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A parade of representatives of area businesses, ranging from a mother who runs a home-cleaning service to the president of the Franklin Institute Inc., spoke out against the tax initiatives Wednesday.

"For the sake of the individual employee, for the sake of the family, of small business as well as large, we the business people urge all to vote against the initiatives," said Wendell J. Ashton, chairman for Business People, Taxpayers For Utah.Taxpayers For Utah, the group formed to fight the tax initiatives, released a list of 33 businesses and trade and professional organizations joining in the fight against the initiatives.

More than two dozen attended a morning press conference and were acknowledged by Ashton before several gave statements about the effects they foresaw if the initiatives are approved by voters.

"When someone says, `Cut taxes, save money,' it sounds great," until taking a closer look, said Kay McDonough of Magna, the owner of a home-cleaning business. McDonough said she is devastated by the potential impact.

Joe Petersen, a cable repairman for US WEST Communications, warned that workers stand to lose the most if the initiatives pass. In exchange for a few hundred dollars in tax savings, Petersen said, they would be taking the risk that their jobs would be cut in the budget crunch caused by the reductions in government spending.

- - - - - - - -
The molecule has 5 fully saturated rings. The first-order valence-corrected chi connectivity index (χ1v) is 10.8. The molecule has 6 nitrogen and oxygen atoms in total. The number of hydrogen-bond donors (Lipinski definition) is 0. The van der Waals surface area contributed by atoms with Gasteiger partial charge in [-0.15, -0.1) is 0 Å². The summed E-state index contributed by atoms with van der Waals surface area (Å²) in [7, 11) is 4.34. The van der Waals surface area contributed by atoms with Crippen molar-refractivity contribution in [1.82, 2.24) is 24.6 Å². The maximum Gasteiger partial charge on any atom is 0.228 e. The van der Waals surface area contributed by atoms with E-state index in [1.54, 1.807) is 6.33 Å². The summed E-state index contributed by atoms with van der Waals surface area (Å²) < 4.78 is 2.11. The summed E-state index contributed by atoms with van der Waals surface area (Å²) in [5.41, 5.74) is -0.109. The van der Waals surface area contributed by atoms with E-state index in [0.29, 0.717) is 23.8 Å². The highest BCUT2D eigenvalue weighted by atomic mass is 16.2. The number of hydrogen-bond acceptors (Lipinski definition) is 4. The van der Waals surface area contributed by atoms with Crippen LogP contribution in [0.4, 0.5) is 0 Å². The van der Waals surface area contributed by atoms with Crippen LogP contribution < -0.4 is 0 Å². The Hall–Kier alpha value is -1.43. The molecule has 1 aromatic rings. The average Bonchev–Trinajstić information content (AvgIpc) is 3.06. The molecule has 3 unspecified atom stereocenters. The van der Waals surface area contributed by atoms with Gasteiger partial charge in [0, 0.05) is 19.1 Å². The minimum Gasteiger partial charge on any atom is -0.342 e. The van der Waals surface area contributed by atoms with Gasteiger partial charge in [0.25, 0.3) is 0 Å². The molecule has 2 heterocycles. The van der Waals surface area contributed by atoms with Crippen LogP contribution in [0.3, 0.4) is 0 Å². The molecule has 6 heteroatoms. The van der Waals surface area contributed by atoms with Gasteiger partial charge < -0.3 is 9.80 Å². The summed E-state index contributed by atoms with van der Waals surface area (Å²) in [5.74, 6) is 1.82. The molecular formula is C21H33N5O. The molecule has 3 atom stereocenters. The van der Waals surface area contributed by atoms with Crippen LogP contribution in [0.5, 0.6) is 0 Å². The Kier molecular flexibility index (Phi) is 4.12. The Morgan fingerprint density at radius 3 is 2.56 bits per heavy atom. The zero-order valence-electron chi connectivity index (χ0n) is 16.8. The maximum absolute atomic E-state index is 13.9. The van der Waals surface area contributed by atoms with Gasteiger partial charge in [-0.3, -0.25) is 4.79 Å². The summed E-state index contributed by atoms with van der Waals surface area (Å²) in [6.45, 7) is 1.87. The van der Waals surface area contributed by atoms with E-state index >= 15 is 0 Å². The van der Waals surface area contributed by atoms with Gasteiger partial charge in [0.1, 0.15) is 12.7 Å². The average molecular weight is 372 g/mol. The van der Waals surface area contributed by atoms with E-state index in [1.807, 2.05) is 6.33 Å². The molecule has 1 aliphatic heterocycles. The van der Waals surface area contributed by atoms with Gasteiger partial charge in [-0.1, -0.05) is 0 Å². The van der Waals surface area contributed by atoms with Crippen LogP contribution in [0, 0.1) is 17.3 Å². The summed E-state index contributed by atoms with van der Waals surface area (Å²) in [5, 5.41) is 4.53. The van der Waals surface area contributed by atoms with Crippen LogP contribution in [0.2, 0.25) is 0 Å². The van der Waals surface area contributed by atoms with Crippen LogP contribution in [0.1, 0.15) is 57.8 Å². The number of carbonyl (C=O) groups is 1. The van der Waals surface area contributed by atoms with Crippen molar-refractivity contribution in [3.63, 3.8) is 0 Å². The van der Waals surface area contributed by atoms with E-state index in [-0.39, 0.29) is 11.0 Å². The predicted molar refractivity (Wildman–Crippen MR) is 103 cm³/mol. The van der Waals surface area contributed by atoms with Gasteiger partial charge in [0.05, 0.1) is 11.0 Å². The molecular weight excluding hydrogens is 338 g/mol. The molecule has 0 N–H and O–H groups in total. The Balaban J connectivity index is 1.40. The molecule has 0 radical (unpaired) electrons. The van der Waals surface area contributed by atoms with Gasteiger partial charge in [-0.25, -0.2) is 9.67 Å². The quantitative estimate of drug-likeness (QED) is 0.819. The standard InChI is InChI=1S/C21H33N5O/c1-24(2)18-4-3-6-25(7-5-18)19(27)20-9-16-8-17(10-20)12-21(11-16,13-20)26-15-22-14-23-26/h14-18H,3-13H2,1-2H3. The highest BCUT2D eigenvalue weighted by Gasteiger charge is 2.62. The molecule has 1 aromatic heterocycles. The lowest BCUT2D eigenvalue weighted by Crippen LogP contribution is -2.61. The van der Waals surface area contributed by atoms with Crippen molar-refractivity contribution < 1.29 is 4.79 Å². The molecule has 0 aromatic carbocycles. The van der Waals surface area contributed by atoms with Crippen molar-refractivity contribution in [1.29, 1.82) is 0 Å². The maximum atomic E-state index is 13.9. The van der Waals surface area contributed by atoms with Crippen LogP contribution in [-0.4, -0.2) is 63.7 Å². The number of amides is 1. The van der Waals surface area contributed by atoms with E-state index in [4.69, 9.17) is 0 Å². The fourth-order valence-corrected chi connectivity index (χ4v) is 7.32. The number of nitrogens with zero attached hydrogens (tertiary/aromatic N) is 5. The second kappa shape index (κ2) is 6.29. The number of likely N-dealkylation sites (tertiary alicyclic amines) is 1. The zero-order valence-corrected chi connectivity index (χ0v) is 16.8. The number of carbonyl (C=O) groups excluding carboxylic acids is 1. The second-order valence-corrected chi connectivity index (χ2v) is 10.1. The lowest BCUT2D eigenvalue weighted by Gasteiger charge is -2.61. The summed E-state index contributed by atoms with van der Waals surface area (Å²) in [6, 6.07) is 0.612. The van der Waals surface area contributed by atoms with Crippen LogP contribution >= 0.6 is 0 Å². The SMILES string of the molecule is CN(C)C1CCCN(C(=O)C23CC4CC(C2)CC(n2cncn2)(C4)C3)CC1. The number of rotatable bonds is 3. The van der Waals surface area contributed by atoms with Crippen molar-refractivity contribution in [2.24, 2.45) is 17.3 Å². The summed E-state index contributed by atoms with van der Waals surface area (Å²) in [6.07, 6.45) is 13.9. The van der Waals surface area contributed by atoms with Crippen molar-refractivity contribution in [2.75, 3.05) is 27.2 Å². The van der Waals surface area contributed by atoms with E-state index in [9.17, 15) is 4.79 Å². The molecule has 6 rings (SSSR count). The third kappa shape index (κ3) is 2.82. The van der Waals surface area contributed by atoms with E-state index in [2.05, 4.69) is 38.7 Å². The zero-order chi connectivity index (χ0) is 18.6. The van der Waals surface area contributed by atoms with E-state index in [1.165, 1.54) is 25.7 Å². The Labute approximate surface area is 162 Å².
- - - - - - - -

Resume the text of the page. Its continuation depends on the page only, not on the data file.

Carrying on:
"Don't cut your own throat," Petersen advised working men and women. "It's one thing to have a little money now, it's another thing when it impacts your job."

Robert F. Bennett, president and chief executive officer of the Franklin Institute Inc., said he found it incredible that Utahns didn't seem to realize the biggest benefits would go to the wealthiest areas of the state.

"I'm appalled Utahns aren't smart enough to see that," Bennett said, after recounting his experiences in California when the tax-cutting Proposition 13 was passed by residents of that state.

Bennett said Beverly Hills residents prospered under the property tax cuts, while his children had to pay fees of more than $100 to participate in school activities such as debate and sports.